Kyrie Irving should be the main focus of the Cleveland Cavaliers' offseason and for good reason.
The Cavs can offer Irving a five-year max contract worth around $80 million, ensuring his future in Cleveland through 2020.
If Irving declines the offer and prefers to hit restricted free agency after next year, then the Cavs will have a decision to make. There's no way owner Dan Gilbert will wait for Irving to become an unrestricted free agent and possibly leave for nothing. Would they risk him even trying to leave as a restricted one?
Before any of this happens, the Cavs need to have a plan in place to avoid another "Decision" scenario.
Heading into the summer, should Cleveland already be listening to trade offers for Irving?
Irving's Importance to Cleveland
The 2010-11 season was a rough one for the Cavaliers.
Like, historically bad.
Cleveland lost 26 games in a row from Dec. 20 to Feb. 11, setting a professional sports record that the Philadelphia 76ers would match this season. The Cavs finished the year 19-63, the second-worst mark in the NBA.
Guys like Semih Erden, Christian Eyenga and Jawad Williams all started games for Cleveland that season. A whopping 12 of the 19 players who suited up for the Cavaliers are now currently out of the NBA.
While it was a miserable season, there was one positive to come out of all the losing.
When the Cavs drafted Kyrie Irving, it was like no other selection in NBA history. That's because no other team had undergone a major hometown free agent leave the summer before. No other team had lost their identity so quickly and subsequently needed a new face of the franchise.
The moment David Stern called his name on June 23, 2011, Irving became the new face of the Cavaliers.
After just three years, would they really be willing to part with Irving so quickly?
Does Irving Really Want Out?
He's never said so publicly, but there's many in the industry who believe Irving wishes to leave Cleveland.
This news first surfaced in a weekly NBA chat by ESPN's Chad Ford, where he stated that, "Something has to happen quick. Kyrie Irving has been telling people privately he wants out. Cleveland can't afford to lose him and LeBron. They know the urgency."
A source close to the organization told me that Irving had recently sold his Cleveland apartment but wasn't sure if he had purchased another apartment or house in the area.
As soon as the season concluded, Irving made it sound like he was looking forward to staying with the Cavs, telling Jodie Valade of the Cleveland Plain Dealer:
I've been a part of this and I want to continue to be a part of this. We're making strides in the right direction, especially in this organization. I want to be part of something special, and I want to be part of something special in Cleveland.
For now, Irving is saying all the right things, no matter how he may truly feel.
Effects of the Extension
Cleveland will likely offer Irving the full max extension, according to Bob Finnan of The News-Herald.
Honestly, the way Irving responds to this offer should determine Cleveland's interest in trading their star. If the Cavs receive trade proposals from now until an extension is offered, acting general manager David Griffin's response should be a definitive "no thanks".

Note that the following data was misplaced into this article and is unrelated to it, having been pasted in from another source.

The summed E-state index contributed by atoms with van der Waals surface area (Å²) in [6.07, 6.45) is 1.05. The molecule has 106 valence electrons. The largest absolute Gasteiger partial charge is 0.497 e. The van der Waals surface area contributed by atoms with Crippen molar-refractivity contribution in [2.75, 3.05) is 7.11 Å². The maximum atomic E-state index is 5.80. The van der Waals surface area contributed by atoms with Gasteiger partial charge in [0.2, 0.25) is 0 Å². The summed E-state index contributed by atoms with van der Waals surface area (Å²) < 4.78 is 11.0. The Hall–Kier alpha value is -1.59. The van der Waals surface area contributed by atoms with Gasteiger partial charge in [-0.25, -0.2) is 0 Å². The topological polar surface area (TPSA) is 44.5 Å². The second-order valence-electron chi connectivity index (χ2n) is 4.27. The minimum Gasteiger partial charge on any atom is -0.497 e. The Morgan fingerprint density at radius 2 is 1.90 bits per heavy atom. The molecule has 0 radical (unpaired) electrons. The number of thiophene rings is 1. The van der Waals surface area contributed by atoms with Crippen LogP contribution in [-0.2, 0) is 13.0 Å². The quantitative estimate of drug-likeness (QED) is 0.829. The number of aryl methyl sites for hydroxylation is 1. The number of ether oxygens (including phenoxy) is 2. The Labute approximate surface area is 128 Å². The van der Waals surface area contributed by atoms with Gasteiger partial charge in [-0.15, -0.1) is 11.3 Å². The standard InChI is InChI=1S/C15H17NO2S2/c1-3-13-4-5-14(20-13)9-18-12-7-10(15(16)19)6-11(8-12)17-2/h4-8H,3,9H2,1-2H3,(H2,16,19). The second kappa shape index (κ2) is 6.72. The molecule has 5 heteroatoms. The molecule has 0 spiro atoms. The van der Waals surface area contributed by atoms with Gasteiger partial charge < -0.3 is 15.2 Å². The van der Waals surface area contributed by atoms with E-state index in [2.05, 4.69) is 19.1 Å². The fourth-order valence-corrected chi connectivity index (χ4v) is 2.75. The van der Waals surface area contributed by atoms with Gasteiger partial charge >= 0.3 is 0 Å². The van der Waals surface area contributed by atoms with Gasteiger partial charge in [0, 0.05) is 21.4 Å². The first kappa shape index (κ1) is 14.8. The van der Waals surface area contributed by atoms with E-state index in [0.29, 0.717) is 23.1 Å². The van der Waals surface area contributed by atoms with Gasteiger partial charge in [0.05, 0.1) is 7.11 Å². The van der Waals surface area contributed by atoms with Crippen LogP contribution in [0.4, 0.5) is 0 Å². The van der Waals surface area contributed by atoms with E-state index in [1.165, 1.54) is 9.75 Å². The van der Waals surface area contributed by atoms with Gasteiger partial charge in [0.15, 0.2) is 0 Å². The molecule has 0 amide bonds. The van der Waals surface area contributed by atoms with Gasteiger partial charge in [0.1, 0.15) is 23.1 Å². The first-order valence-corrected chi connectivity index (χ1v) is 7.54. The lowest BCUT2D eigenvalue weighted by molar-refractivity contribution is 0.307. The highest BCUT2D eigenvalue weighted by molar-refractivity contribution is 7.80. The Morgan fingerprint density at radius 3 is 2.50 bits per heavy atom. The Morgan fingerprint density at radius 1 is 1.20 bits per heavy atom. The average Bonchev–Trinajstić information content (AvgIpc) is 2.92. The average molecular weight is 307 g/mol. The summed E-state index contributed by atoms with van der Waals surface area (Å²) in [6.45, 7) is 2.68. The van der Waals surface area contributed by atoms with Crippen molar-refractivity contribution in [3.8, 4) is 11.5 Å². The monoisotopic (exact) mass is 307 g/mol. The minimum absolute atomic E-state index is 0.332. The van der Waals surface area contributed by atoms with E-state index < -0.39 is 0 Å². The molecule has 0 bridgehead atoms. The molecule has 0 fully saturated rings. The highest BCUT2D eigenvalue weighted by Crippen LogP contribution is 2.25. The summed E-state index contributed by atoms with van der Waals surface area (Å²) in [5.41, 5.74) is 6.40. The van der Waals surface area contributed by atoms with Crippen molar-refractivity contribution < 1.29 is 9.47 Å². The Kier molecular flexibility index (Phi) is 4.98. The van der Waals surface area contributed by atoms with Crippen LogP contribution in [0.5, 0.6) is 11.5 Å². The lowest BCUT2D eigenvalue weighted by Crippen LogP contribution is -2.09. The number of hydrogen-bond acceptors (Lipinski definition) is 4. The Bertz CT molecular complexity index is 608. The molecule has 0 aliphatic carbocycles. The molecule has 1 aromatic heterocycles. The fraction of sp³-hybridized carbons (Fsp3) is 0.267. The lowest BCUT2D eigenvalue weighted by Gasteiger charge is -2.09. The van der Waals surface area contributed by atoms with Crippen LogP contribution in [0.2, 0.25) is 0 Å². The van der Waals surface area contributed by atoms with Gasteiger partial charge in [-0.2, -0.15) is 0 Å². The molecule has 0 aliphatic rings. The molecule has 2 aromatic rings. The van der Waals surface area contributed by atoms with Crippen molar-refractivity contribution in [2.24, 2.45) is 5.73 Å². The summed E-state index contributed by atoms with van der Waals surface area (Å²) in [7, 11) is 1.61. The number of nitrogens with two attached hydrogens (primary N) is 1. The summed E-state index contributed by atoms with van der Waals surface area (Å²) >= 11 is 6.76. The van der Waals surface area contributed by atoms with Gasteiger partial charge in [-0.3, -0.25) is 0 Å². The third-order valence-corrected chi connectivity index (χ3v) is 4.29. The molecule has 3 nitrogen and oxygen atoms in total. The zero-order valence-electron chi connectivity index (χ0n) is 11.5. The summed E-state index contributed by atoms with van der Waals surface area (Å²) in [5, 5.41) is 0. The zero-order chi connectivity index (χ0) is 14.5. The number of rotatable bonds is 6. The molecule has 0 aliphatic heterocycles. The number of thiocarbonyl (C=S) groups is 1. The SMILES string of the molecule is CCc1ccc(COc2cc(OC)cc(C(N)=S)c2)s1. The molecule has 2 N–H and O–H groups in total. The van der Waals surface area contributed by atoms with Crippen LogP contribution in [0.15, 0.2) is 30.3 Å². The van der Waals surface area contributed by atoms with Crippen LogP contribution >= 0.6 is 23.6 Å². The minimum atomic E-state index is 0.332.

Should Irving decline the extension, he must really want out. The difference between agreeing to a max extension with your own team (see John Wall) and signing a max offer sheet with another (see Roy Hibbert) is about one year and $22 million. That's a lot of money to pass up, especially for Irving whose 2013-14 salary was $5.6 million according to shamsports.com.
Irving recently told the Cleveland Plain Dealer what a max contract offer would mean to him.
"It's a big deal for me and my family if they do offer that. It would be exciting, and I'll make the best decision for me and my family. That's what it's going to boil down to for myself."
If Irving agrees to a max contract extension, then all trade talks should die. If he declines or only wants to sign on for an additional three years, Griffin should see what other teams have to offer.
Trades Involving Irving
Any potential deal involving Irving would be extremely difficult to pull off.
Financially, Irving is a steal right now while on his rookie contract. It would be tough to get equal value for Irving unless the Cavs could find a trade partner with another young star on a similar deal.
Getting a starting point guard back would be nice, as Jarrett Jack has proved he's better suited in a reserve role. Trading Irving would signal a shift in the focus of the offense to Dion Waiters, so acquiring a pass-first point guard would fit best next to Waiters.
Suppose the Los Angeles Lakers land a top three pick in this year's NBA draft. Would Cleveland consider trading Irving for said pick and point guard Kendall Marshall?
Should Cavs entertain trading Irving?
What about if the Utah Jazz offered Trey Burke and Gordon Hayward for Irving?
The Boston Celtics with Rajon Rondo and Kelly Olynyk?
Finding a trade for Irving would be tough and very costly for the team making the offer. Twenty-two-year-old All-Star starters don't become available very often and understandably so.
For now, Cleveland should fully prepare to keep Irving in uniform and offer him a max extension this July.
Should he refuse the deal or ask for a shorter contract, only then should the Cavs start listening to trade offers for Irving.
All stats and rosters via basketball-reference.com unless otherwise noted.